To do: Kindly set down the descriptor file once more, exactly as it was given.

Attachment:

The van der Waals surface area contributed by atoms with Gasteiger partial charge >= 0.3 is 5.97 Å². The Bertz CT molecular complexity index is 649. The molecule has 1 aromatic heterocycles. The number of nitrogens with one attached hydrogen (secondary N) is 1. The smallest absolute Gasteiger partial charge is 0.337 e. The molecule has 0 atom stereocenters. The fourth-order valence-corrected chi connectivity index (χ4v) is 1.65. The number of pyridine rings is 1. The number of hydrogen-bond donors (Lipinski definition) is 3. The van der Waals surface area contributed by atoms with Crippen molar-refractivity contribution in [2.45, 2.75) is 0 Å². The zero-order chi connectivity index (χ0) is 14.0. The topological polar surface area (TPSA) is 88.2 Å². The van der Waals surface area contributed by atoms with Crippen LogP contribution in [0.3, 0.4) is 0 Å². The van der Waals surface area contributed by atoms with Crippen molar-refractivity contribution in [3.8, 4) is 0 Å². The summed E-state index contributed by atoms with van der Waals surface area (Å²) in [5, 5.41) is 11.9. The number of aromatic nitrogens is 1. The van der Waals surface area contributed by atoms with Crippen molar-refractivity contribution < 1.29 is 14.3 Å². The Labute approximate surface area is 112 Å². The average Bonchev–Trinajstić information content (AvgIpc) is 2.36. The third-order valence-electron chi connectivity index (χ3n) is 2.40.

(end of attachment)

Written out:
The van der Waals surface area contributed by atoms with Gasteiger partial charge >= 0.3 is 5.97 Å². The Bertz CT molecular complexity index is 649. The molecule has 1 aromatic heterocycles. The number of nitrogens with one attached hydrogen (secondary N) is 1. The smallest absolute Gasteiger partial charge is 0.337 e. The molecule has 0 atom stereocenters. The fourth-order valence-corrected chi connectivity index (χ4v) is 1.65. The number of pyridine rings is 1. The number of hydrogen-bond donors (Lipinski definition) is 3. The van der Waals surface area contributed by atoms with Crippen molar-refractivity contribution in [2.45, 2.75) is 0 Å². The zero-order chi connectivity index (χ0) is 14.0. The topological polar surface area (TPSA) is 88.2 Å². The van der Waals surface area contributed by atoms with Crippen LogP contribution in [0.3, 0.4) is 0 Å². The van der Waals surface area contributed by atoms with Crippen molar-refractivity contribution in [3.8, 4) is 0 Å². The summed E-state index contributed by atoms with van der Waals surface area (Å²) in [5, 5.41) is 11.9. The number of aromatic nitrogens is 1. The van der Waals surface area contributed by atoms with Crippen molar-refractivity contribution < 1.29 is 14.3 Å². The Labute approximate surface area is 112 Å². The average Bonchev–Trinajstić information content (AvgIpc) is 2.36. The third-order valence-electron chi connectivity index (χ3n) is 2.40.